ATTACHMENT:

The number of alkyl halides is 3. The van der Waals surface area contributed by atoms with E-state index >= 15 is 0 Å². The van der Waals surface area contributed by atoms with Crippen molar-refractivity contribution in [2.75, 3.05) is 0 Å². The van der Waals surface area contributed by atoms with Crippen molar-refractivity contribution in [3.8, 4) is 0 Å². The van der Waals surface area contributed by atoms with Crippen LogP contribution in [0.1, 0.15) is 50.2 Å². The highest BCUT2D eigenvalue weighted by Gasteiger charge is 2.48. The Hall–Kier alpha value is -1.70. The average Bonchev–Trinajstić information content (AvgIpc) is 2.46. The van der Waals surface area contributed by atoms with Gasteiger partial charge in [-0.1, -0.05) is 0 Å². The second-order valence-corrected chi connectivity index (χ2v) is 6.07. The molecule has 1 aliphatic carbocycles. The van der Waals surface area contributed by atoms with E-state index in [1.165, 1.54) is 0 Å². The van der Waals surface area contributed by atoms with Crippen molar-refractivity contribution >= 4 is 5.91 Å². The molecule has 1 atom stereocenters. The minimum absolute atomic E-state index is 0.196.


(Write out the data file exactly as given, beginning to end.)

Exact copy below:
The number of alkyl halides is 3. The van der Waals surface area contributed by atoms with E-state index >= 15 is 0 Å². The van der Waals surface area contributed by atoms with Crippen molar-refractivity contribution in [2.75, 3.05) is 0 Å². The van der Waals surface area contributed by atoms with Crippen molar-refractivity contribution in [3.8, 4) is 0 Å². The van der Waals surface area contributed by atoms with Crippen LogP contribution in [0.1, 0.15) is 50.2 Å². The highest BCUT2D eigenvalue weighted by Gasteiger charge is 2.48. The Hall–Kier alpha value is -1.70. The average Bonchev–Trinajstić information content (AvgIpc) is 2.46. The van der Waals surface area contributed by atoms with Gasteiger partial charge in [-0.1, -0.05) is 0 Å². The second-order valence-corrected chi connectivity index (χ2v) is 6.07. The molecule has 1 aliphatic carbocycles. The van der Waals surface area contributed by atoms with E-state index in [1.165, 1.54) is 0 Å². The van der Waals surface area contributed by atoms with Crippen molar-refractivity contribution >= 4 is 5.91 Å². The molecule has 1 atom stereocenters. The minimum absolute atomic E-state index is 0.196.